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Advice With Atheist Pet Peeves:
Ever Heard This Line? "You Sure Talk A Lot About God For Someone Who Claims They Don't Believe!"
...or "Got ya that time, atheist boy!" Nyuk Nyuk Nyuk!8/19/07
Yes. How witty and original. This is the sort of thing that turns some of us into anti-theists if we hear it too often. The weirdest thing is that I actually think some believers mean it seriously! Here are some suggestions on how to deal with this sort of assumption, especially when stated this way.
If They Intended It As A Zinger Or Insult (And You Want To Give As Good As You Got...)
Bear in mind that you are stooping to their level. But if that's what you want, here are a few things you can try.
Parents talk a lot about Santa Clause, but they don't believe in him either.
Many theists will take this as an insult. Make sure that's how you meant it if you use it.
Well you sure spend a lot of time talking to atheists for someone who doesn't believe we exist.
That's a slightly more clever reversal on their insult. The believer is obviously accusing you of being a closet believer, so it basically throws the same sort of nonsensical logic back at them with the same amount of bite. Another, slightly stronger variation is:
If atheism doesn't really exist, then why do you keep talking to me about it?
Even stronger than that is:
If atheists like me don't exist, then why don't you just go away?
This should only be used when you've given up on communicating with someone. Of course, if this is their attitude, you probably have. Just make sure they don't hit you with a rock or something. Now would be a good time to walk away and let them stew.
If They Intended It As A Serious Observation (And You Haven't Given Up On Forming Some Kind Of Relationship With This Person)
Politicians talk a lot about honesty. That doesn't mean they believe in it either.(You usually have to stress the "it" for this to come off right)
Smile when you say this and you can use this one as an ice breaker. Hopefully, the theist will warm up to you a little so you can settle any differences you have before it turns into an argument. That might be a good time to sincerely (but briefly) discuss the fact that you honestly don't believe in any gods. Believe it or not, they're more likely to be in a mood where they will listen.
Note that you could have said, "Parents talk a lot about Santa Clause, but they don't believe in him either." That would certainly convey the obvious flaw in their reasoning in one sentence, but it's in my zinger section for a good reason. Most of them feel it's just as insulting to them as their comment was to us. Don't use the Santa Clause line or anything like it if you honestly want to make friends or spread any kind of understanding. The one I gave you is a lot better. Heck, most politicians don't even trust each other! Few people will feel insulted by a line like that.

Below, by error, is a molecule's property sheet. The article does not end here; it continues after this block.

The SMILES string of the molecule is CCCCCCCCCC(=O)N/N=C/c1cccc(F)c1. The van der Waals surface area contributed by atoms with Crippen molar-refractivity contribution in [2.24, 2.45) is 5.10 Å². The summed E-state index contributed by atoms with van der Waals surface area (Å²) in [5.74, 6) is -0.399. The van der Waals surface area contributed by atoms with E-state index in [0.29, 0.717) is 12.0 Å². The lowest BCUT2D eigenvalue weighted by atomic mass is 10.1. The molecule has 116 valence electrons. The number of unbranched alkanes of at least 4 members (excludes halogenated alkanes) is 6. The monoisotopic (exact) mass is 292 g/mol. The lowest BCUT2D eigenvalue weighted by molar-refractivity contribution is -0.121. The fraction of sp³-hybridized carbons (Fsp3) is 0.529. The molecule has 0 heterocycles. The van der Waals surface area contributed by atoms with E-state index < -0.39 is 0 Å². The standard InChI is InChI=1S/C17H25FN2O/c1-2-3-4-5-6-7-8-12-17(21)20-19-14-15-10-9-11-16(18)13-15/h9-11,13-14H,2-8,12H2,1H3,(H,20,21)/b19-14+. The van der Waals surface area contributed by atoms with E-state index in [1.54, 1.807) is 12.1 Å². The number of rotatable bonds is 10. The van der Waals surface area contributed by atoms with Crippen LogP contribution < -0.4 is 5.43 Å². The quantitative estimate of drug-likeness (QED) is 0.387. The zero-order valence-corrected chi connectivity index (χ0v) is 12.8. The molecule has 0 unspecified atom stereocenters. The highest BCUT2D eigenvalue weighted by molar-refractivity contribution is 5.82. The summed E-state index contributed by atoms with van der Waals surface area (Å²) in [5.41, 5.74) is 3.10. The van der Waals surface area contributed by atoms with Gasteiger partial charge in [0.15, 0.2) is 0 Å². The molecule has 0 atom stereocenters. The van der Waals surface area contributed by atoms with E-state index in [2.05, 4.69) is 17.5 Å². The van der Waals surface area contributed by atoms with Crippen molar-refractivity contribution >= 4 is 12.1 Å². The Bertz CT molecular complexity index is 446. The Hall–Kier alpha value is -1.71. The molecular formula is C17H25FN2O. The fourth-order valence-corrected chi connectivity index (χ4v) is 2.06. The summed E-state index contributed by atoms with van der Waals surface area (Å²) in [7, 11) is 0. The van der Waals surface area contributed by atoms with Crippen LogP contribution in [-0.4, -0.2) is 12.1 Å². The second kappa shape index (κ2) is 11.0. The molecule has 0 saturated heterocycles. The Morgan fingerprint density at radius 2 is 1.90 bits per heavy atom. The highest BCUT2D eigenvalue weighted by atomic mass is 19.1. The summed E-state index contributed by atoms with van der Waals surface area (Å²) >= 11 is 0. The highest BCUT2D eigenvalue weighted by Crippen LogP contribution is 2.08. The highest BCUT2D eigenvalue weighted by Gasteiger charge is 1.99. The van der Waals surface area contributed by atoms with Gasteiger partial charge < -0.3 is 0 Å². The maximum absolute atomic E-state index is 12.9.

Here's a few things you could say during the conversation that follows:
I'm not offended by comments like that, but I really think you should know that most atheists would be. People honestly talk about all sorts of things they don't believe in or agree with all the time. I'm sure you know that. I don't know why this is so difficult for people to accept, but I honestly don't believe as you do. It's nothing personal. If I can accept your beliefs, I really think you can be big enough to accept mine without judging me.
You have to keep the psychology behind this approach in mind in order to say it the right way. Basically, you're telling the believer that whether they realize it or not, that was a pretty mean or petty thing to say. But you are big enough to let it slide because you want to be their friend, or at least reach an understanding. It's a good way of cowing them enough to listen to you while inviting them to raise themselves to a higher standard. This will leave them far more open to a "heart to heart" conversation and will force them to admit (to themselves, at least) that you've just treated them better than they treated you. It's a funny thing about humans, but they're far more likely to take you at your word when they feel this way.
Remember, the goal here is to get them to listen to you and to take you seriously instead of making baseless assumptions about atheists. You want them to see you as you and not as "another one of those atheists." You've basically just earned their respect while shaming them (only a little) for failing to show you the same. By taking the time to say these things in a kindly, patient manner, you are not only showing them that the damage isn't permanent, but that you are someone worthy of respect. Once they see that, you are far more likely to get it.
Well, I could say the same about you if I wanted to insult you. But I'm not going to do that. I respect other people's beliefs even when they don't respect mine. I'm sorry that you don't understand my beliefs, but that doesn't make me a liar. If you're willing treat my views as seriously as I treated yours, then maybe we can work out our differences. Get back to me if you would like to do that.
This one is a little heavier handed, but sometimes, people are just plain dense. Especially if they've just made a stupid comment in front of others. It doesn't matter if they're believers or atheists. In these cases, you might actually have to lay it on a little thick to snap them out of it. This is the sort of thing you might try at one of those times. Bear in mind that it leans more on guilt than the other one did, so don't lay it on too thick.
Anyway, there you have it. Mature and immature ways of dealing with a tired old chestnut you often hear from the other side. Give'em a try.
-the Atheist Geek-